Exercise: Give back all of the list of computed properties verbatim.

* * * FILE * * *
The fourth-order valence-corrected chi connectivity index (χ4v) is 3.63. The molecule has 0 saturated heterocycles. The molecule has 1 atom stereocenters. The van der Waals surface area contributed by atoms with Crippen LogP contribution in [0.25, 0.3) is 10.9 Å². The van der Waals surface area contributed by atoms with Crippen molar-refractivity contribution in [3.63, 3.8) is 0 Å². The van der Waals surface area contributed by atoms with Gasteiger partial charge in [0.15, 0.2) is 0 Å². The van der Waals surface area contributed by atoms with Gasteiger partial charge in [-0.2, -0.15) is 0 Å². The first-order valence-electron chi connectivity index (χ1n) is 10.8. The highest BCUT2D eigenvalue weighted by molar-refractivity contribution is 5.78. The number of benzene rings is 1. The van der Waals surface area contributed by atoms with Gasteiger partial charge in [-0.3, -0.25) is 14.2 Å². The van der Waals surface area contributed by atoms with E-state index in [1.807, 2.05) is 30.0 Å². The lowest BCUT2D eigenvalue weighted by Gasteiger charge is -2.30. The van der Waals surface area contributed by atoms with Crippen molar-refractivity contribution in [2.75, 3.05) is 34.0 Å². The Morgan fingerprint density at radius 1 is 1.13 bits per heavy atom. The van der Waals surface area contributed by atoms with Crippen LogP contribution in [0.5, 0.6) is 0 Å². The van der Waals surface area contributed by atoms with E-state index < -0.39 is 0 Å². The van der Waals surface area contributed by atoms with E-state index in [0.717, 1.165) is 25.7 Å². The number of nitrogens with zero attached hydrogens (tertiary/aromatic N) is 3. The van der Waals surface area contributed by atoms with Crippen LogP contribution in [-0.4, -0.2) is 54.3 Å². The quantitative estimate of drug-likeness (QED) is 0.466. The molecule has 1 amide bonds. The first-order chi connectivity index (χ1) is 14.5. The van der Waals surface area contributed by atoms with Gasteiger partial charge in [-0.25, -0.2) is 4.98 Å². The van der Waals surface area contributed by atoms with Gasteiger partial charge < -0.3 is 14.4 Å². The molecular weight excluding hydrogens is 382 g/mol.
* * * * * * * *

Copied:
The fourth-order valence-corrected chi connectivity index (χ4v) is 3.63. The molecule has 0 saturated heterocycles. The molecule has 1 atom stereocenters. The van der Waals surface area contributed by atoms with Crippen LogP contribution in [0.25, 0.3) is 10.9 Å². The van der Waals surface area contributed by atoms with Crippen molar-refractivity contribution in [3.63, 3.8) is 0 Å². The van der Waals surface area contributed by atoms with Gasteiger partial charge in [0.15, 0.2) is 0 Å². The van der Waals surface area contributed by atoms with Gasteiger partial charge in [-0.2, -0.15) is 0 Å². The first-order valence-electron chi connectivity index (χ1n) is 10.8. The highest BCUT2D eigenvalue weighted by molar-refractivity contribution is 5.78. The number of benzene rings is 1. The van der Waals surface area contributed by atoms with Gasteiger partial charge in [-0.3, -0.25) is 14.2 Å². The van der Waals surface area contributed by atoms with E-state index in [1.807, 2.05) is 30.0 Å². The lowest BCUT2D eigenvalue weighted by Gasteiger charge is -2.30. The van der Waals surface area contributed by atoms with Crippen molar-refractivity contribution in [2.75, 3.05) is 34.0 Å². The Morgan fingerprint density at radius 1 is 1.13 bits per heavy atom. The van der Waals surface area contributed by atoms with Crippen LogP contribution in [0.5, 0.6) is 0 Å². The van der Waals surface area contributed by atoms with E-state index < -0.39 is 0 Å². The van der Waals surface area contributed by atoms with E-state index in [0.717, 1.165) is 25.7 Å². The number of nitrogens with zero attached hydrogens (tertiary/aromatic N) is 3. The van der Waals surface area contributed by atoms with Crippen LogP contribution in [-0.4, -0.2) is 54.3 Å². The quantitative estimate of drug-likeness (QED) is 0.466. The molecule has 1 amide bonds. The first-order chi connectivity index (χ1) is 14.5. The van der Waals surface area contributed by atoms with Gasteiger partial charge in [-0.25, -0.2) is 4.98 Å². The van der Waals surface area contributed by atoms with Gasteiger partial charge < -0.3 is 14.4 Å². The molecular weight excluding hydrogens is 382 g/mol.